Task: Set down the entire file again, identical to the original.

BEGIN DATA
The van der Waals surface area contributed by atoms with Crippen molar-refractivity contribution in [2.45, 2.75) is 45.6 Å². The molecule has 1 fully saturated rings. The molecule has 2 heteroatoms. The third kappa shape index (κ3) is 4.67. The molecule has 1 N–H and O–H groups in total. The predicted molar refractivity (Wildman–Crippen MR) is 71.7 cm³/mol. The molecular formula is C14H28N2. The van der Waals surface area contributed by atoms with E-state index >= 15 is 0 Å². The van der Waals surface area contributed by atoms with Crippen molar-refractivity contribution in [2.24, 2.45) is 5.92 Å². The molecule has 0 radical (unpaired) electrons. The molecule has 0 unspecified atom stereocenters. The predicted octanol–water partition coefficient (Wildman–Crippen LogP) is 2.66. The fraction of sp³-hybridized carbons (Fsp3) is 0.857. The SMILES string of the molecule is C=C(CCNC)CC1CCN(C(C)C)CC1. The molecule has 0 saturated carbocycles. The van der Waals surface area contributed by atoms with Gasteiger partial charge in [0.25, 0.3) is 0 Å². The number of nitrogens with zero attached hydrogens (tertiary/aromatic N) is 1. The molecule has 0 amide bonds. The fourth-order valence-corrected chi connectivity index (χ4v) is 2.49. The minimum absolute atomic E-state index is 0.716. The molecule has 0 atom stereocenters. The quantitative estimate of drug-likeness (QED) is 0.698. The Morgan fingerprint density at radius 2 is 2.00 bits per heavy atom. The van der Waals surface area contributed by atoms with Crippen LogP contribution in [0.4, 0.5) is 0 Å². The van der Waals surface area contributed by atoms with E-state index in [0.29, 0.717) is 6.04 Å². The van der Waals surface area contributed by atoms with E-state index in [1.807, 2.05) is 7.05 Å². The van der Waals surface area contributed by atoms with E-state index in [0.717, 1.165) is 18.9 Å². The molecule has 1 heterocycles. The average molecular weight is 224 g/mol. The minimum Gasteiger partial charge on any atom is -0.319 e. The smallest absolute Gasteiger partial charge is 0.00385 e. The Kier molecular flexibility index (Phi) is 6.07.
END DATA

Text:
The van der Waals surface area contributed by atoms with Crippen molar-refractivity contribution in [2.45, 2.75) is 45.6 Å². The molecule has 1 fully saturated rings. The molecule has 2 heteroatoms. The third kappa shape index (κ3) is 4.67. The molecule has 1 N–H and O–H groups in total. The predicted molar refractivity (Wildman–Crippen MR) is 71.7 cm³/mol. The molecular formula is C14H28N2. The van der Waals surface area contributed by atoms with E-state index >= 15 is 0 Å². The van der Waals surface area contributed by atoms with Crippen molar-refractivity contribution in [2.24, 2.45) is 5.92 Å². The molecule has 0 radical (unpaired) electrons. The molecule has 0 unspecified atom stereocenters. The predicted octanol–water partition coefficient (Wildman–Crippen LogP) is 2.66. The fraction of sp³-hybridized carbons (Fsp3) is 0.857. The SMILES string of the molecule is C=C(CCNC)CC1CCN(C(C)C)CC1. The molecule has 0 saturated carbocycles. The van der Waals surface area contributed by atoms with Gasteiger partial charge in [0.25, 0.3) is 0 Å². The number of nitrogens with zero attached hydrogens (tertiary/aromatic N) is 1. The molecule has 0 amide bonds. The fourth-order valence-corrected chi connectivity index (χ4v) is 2.49. The minimum absolute atomic E-state index is 0.716. The molecule has 0 atom stereocenters. The quantitative estimate of drug-likeness (QED) is 0.698. The Morgan fingerprint density at radius 2 is 2.00 bits per heavy atom. The van der Waals surface area contributed by atoms with Crippen LogP contribution in [0.4, 0.5) is 0 Å². The van der Waals surface area contributed by atoms with E-state index in [0.29, 0.717) is 6.04 Å². The van der Waals surface area contributed by atoms with E-state index in [1.807, 2.05) is 7.05 Å². The van der Waals surface area contributed by atoms with E-state index in [0.717, 1.165) is 18.9 Å². The molecule has 1 heterocycles. The average molecular weight is 224 g/mol. The minimum Gasteiger partial charge on any atom is -0.319 e. The smallest absolute Gasteiger partial charge is 0.00385 e. The Kier molecular flexibility index (Phi) is 6.07.